“Mechanical Parking Lot Apparatus, Method of Controlling the Mechanical Parking Lot Apparatus, and Method of Providing Safety Verifying Function for the Mechanical Parking Lot Apparatus”
In a prior opposition procedure, the Board of Trial Examiners of the Japanese Patent Office (JPO) rejected a request for a correction of a patent on the grounds of added matter, and thereby held the patent invalid. In this decision, the Intellectual Property High Court (IP High Court) overturns the JPO decision.
Whether the JPO erred in determining that the corrections for this case involved an addition of new matter.
Summary of Conclusions:
According to the IP High Court, studying the specification, claims and drawings of the patent reveal that Examples 1, 2 and 4, which relate to cases in which a verifier visually performs safety verification of a mechanical parking lot apparatus, disclose that a means of inputting completed safety verification is provided inside a platform room of the apparatus, while only Example 3, in which the verifier performs safety verification using a camera and a monitor, discloses that a plurality of means of inputting completed safety verification may be provided inside and outside the platform room, without describing a configuration whereby safety verification is visually performed outside the platform room (according to the corrected claim 1). The court nevertheless considers that these are merely disclosed examples, and that typically it cannot be said that the configuration of the invention is limited to the examples disclosed. The court further observed that an examination of the overall specification for this case did not reveal any disclosures that could limit the claim interpretation to the configurations disclosed in Examples 1 to 4.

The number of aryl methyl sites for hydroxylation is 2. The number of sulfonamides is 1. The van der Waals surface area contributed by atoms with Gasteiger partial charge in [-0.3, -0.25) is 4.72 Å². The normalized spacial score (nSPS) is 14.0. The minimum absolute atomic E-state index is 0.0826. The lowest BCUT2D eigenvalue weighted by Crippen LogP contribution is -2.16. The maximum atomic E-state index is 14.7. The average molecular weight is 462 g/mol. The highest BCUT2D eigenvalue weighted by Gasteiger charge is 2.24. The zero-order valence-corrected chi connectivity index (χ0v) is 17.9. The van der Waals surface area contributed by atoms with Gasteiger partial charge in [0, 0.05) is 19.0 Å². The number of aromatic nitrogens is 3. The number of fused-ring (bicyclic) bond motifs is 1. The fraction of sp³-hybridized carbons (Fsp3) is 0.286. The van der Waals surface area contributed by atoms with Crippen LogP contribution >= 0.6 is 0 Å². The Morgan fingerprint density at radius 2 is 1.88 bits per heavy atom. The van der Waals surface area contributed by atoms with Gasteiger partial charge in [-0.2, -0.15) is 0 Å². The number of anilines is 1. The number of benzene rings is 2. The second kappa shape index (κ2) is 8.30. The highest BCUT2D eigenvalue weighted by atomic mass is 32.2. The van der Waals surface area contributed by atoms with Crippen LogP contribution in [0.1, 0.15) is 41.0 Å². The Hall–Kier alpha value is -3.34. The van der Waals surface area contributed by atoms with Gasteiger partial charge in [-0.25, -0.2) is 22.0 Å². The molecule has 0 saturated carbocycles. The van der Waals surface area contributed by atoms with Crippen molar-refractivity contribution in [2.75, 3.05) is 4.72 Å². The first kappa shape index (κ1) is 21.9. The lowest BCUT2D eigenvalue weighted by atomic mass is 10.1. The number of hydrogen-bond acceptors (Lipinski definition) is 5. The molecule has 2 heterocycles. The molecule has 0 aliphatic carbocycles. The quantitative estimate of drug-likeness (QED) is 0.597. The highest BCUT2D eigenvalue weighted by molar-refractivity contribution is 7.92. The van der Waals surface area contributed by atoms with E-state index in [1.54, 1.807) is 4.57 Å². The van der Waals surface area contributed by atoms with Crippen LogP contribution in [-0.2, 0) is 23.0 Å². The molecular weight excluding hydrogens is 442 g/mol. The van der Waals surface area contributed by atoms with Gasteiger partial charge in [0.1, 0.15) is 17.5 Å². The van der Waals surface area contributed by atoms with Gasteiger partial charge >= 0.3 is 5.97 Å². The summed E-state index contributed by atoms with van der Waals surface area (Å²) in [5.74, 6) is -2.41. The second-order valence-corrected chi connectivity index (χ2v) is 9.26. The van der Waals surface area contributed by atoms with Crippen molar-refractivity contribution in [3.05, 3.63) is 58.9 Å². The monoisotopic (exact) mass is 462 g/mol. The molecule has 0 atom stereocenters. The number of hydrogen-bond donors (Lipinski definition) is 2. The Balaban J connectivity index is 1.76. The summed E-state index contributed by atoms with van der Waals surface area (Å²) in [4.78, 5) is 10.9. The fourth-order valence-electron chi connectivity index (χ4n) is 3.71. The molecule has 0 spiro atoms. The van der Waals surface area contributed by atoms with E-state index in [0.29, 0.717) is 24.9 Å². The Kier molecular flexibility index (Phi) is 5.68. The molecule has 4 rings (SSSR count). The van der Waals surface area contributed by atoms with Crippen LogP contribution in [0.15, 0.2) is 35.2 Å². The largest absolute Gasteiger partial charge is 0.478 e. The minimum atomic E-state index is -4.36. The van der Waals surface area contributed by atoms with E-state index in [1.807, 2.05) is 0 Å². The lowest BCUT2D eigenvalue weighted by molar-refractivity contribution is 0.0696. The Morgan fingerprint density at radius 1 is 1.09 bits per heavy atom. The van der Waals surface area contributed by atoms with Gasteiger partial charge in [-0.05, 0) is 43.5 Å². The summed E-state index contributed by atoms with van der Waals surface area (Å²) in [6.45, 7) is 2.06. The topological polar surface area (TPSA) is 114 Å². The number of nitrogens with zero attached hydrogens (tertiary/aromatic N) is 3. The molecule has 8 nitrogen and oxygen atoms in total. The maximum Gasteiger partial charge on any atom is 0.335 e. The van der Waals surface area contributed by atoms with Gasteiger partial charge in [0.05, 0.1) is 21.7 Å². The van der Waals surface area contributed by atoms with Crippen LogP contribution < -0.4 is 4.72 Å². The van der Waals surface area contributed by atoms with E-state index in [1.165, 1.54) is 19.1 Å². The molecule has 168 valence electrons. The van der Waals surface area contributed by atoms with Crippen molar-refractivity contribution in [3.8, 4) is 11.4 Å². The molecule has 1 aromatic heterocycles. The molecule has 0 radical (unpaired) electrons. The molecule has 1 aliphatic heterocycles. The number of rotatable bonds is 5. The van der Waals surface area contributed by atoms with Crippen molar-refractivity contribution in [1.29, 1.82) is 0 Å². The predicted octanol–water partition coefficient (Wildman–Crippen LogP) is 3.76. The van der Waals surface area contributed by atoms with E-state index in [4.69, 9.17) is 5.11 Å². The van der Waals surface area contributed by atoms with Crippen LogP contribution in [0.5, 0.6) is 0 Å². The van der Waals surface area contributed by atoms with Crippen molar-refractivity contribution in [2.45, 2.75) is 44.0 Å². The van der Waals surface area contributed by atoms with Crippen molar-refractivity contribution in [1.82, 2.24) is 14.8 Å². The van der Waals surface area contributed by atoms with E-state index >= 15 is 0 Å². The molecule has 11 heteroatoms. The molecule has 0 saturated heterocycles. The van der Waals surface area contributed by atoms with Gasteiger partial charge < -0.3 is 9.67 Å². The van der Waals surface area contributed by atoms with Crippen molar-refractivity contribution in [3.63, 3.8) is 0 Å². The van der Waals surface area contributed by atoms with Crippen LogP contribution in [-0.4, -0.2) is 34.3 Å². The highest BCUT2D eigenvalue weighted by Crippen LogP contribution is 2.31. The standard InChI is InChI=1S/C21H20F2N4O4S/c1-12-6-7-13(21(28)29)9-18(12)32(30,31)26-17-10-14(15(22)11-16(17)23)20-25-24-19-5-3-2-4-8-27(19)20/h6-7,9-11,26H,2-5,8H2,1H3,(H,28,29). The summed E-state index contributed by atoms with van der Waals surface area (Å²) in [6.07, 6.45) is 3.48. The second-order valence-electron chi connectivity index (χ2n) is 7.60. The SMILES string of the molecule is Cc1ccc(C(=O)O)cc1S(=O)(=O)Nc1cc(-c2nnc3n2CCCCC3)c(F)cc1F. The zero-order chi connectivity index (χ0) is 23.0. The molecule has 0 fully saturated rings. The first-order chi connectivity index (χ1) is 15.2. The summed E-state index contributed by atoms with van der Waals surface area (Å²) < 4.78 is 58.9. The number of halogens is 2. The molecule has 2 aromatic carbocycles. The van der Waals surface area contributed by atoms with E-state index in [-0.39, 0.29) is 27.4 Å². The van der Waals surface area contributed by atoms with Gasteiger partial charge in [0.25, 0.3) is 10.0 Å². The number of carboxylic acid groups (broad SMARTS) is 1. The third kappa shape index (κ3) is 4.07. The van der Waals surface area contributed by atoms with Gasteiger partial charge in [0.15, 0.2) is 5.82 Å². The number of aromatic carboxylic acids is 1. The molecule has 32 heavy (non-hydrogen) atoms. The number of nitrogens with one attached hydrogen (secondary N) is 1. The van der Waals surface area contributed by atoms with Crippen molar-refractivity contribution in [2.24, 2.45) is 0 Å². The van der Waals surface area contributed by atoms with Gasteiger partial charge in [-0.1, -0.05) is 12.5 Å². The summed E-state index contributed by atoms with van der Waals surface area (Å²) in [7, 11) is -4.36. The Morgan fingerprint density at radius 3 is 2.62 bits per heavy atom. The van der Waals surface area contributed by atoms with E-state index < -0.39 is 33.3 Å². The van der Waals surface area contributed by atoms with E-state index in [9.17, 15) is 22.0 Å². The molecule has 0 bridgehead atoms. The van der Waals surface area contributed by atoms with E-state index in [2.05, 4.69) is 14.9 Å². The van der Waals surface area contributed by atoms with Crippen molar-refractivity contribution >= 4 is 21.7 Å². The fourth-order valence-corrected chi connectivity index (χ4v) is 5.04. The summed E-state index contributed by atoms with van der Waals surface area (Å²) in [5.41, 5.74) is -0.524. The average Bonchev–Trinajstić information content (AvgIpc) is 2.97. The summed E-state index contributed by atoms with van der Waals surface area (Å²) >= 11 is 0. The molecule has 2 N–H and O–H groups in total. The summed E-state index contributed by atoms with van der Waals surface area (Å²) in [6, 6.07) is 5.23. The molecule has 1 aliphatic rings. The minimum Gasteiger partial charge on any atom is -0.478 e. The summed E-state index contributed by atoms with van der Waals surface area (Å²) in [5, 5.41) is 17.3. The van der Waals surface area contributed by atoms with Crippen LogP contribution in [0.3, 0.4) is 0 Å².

Furthermore, the court reasons that the patent’s objective/significance of performing safety verification with more certainty would be achieved as long as the safety verification position and the means of inputting completed safety verification are located where safety in the platform room and the like can be verified. Although the defendant asserts that such an interpretation would apply an unfairly broad interpretation of the specification for this case, the court concludes that such an interpretation could be given when taking into consideration the specification as a whole.
It can be said that the request for correction of claim 1 covers not only a configuration that is explicitly disclosed in the specification, but also a configuration that is not explicitly disclosed (e.g., the configuration whereby safety verification is visually performed outside the platform room), such that it attempts to add a so-called intermediate concept into the claim. Accordingly, cases such as this one, which pertain to a field in which an effect can be inferred from the configuration, can be viewed as including the possibility of expanding the claim scope, when taking into consideration the specification as a whole, to include an intermediate concept not explicitly disclosed.